In the end, practically anyone can achieve all the digital visual, audio and textual information they will ever need to create in life using a 1993-1999 Apple computer and MacOS operating system if one really wanted to.

So why move over to OS X? Is it because it looks better than OS9? Is it the stability that makes OS X better (although one can argue that if software manufacturers learned to create truly stable and reliable software applications for OS9 — including Apple Inc. (formerly Apple Computer, Inc.) which has now been discovered to be deliberately removing important code in some system extensions needed to make them compatible with G3 systems in favour of G4 systems — the stability of OS9 can be as great as OS X if not greater)?

Or is it because young entrepreneurs believe their business demands the best and think the way to get ahead of the competition is to own the very latest operating system and computers?

Or is it because Apple Inc. (formerly Apple Computer, Inc.) says you should because this ultimately helps (i) the company's bottom-line; and (ii) to solve the problem of illegal activity on a computer such as software piracy etc?

And as an extra incentive for you to change, some of the big players such as Microsoft have decided to dictate to the customers which popular applications under OS9 will be ditched and which ones will continue to be developed under OS X?

According to the more experienced Macintosh users, you must decide exactly what it is you wish to achieve in life before investing in the latest technology. If your business happens to run OS X on its computers, then you may have no choice but to buy the latest stuff (now you can buy them secondhand at a fraction of the full retail price). But if all you ever want to do is create movies, draw some awesome 2D illustrations, or produce quite effective 3D pictures, as well as have access to the Internet and perhaps type up a few letters or a book, then OS9 (or OS8.6) using any of the older G4 or G3 PowerBooks or desktop machines is perfectly fine. Why would you want to move over? To give Apple more profit?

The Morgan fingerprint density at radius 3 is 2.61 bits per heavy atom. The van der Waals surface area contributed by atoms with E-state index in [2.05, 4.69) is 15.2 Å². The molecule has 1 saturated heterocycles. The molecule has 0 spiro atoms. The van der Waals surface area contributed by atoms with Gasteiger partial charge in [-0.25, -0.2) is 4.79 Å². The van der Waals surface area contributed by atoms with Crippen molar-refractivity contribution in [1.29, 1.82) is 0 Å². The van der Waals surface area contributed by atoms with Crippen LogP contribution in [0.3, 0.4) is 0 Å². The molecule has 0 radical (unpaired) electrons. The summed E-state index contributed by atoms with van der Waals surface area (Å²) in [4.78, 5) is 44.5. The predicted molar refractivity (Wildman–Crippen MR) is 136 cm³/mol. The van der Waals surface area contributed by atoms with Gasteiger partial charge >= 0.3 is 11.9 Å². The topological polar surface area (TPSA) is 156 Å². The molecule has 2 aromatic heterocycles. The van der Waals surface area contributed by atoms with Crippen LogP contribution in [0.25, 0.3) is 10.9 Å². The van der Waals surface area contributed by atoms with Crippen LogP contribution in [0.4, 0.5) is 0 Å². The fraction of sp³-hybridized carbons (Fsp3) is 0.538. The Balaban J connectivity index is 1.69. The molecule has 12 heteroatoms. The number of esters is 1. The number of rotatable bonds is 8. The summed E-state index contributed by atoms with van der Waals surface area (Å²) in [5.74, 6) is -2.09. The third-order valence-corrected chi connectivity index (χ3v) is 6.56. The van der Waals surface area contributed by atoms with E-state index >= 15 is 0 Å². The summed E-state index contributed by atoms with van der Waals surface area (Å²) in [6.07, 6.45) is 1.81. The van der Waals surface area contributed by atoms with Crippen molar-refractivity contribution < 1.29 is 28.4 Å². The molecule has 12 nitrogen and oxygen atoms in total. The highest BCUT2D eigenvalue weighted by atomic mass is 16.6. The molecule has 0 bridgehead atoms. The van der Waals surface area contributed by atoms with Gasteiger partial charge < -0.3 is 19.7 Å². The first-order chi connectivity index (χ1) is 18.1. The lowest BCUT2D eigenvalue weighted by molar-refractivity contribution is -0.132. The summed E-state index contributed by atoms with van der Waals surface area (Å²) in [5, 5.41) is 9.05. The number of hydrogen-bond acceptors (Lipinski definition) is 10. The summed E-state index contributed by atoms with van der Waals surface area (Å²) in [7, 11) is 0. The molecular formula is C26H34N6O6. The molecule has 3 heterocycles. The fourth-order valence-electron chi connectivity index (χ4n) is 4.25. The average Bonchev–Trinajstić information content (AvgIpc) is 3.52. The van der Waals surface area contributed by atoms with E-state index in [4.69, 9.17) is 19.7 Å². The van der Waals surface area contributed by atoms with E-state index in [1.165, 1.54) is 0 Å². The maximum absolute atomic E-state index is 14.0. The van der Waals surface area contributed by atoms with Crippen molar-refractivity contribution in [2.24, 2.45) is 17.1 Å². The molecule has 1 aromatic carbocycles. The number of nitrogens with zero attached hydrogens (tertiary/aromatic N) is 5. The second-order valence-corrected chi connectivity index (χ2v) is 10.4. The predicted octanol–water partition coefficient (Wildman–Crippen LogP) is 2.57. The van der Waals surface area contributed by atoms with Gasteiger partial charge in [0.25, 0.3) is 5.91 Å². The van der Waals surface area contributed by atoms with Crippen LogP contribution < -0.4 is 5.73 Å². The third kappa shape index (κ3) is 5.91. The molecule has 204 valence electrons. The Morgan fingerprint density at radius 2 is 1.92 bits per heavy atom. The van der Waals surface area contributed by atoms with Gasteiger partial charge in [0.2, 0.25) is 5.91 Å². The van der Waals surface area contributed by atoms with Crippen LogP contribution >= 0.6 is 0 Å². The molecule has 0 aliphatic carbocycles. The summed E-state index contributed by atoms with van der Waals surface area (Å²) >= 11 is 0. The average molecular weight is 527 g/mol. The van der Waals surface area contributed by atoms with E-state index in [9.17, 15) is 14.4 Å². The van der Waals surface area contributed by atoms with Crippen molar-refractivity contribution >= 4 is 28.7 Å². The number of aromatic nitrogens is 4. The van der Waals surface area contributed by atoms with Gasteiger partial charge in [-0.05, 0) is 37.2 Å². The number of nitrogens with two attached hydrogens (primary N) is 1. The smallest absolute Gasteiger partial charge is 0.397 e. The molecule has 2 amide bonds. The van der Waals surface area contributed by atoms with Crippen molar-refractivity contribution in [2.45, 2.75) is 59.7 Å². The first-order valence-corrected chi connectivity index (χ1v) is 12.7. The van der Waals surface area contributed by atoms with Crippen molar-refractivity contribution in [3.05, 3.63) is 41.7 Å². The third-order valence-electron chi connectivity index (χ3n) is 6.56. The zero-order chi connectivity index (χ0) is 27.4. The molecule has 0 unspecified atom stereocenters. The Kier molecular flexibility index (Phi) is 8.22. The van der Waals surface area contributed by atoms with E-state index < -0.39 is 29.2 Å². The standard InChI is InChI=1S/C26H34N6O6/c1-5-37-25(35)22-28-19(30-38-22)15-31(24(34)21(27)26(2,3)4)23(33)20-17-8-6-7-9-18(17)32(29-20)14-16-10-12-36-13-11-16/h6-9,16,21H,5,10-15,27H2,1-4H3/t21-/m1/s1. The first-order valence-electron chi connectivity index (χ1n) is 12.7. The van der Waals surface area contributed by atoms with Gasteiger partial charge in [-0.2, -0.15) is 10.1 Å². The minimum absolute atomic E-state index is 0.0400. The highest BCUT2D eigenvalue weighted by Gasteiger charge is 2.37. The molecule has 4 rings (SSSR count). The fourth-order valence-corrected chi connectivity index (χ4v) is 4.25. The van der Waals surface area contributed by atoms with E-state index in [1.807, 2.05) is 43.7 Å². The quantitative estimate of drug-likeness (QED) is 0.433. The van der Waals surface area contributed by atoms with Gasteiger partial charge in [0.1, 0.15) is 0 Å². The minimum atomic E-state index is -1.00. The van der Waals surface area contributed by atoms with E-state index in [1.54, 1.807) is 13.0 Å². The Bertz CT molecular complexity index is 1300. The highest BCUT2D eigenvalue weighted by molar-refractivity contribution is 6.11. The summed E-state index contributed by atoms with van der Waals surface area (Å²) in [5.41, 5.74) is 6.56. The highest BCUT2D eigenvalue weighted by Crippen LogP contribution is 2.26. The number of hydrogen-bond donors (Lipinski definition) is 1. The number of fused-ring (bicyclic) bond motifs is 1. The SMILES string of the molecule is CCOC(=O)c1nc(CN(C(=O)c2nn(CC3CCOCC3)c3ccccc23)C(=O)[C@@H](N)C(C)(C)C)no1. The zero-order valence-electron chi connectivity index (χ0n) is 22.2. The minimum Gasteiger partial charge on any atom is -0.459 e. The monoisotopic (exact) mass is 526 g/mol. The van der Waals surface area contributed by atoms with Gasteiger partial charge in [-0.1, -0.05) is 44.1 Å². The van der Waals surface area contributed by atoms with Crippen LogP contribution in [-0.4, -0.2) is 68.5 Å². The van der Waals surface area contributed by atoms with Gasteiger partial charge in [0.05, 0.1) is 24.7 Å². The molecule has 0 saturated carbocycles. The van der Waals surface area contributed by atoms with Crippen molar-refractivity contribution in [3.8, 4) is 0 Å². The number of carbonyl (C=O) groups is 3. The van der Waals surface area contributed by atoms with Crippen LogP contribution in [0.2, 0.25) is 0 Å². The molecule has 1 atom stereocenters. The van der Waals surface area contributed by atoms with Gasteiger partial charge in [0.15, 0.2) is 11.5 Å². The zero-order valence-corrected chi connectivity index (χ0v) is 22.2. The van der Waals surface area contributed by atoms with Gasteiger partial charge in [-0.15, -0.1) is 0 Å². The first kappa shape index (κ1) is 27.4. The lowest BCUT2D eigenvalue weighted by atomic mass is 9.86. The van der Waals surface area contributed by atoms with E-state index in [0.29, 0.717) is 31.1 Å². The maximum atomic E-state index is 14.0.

Maybe Apple Inc. (formerly Apple Computer, Inc.) needs to have another reality check and start remarketing OS X and the latest Apple computers to only the young, creative multimedia professionals with more money than sense. Forget about the experienced and/or older Macintosh users who know what they are doing. They will decide when and how they wish to use Apple's new operating system.

If an experienced Macintosh user ever wanted to use an OS X machine, he/she can always get a second-hand copy of OS X (now available in abundance, probably thanks to Apple's decision to create obsolescence in its products) and install it on a partition of his/her hard disk and/or purchase a recent second-hand Macintosh computer to meet all the requirements of certain businesses. Let the young guns spend all the money they like on the latest new Apple equipment, let them resell the equipment when they've had enough (i.e. when they see the problems), and let the smarter Macintosh users purchase the equipment at ridiculously low second-hand prices (at least 60 per cent off normal RRP or more). We can be sure the younger market would be happy to help Apple make a profit.

And if having the latest software is so important to the experienced Macintosh user, then we can also be sure the user will be happy purchasing PC versions of the software and run them on RealPC 1.0.9 (which incidentally can run Windows 95, 98, 2000, XP or higher) or another PC emulator program. At the end of the day, it is the final result after using the software which really matters, not the OS.

OS X is not the goal in life. It is just wasted space designed to fill up your RAM and hard disk thereby forcing you to buy extra RAM and a new hard drive. The purpose of an OS should not be to make you spend more money to the point where you have to replace every single piece of older software and hardware you have. Rather it should be designed to let you run new features in newer third-party software on any hardware without sacrificing the ability to run the older software you may want as well.

And most importantly, it should do nothing more than organise your files and allow you to launch them and give you access in the easiest way possible to all the features on your computer.

In the end, Apple has to remember who it is helping — themselves and their shareholders, or their customers?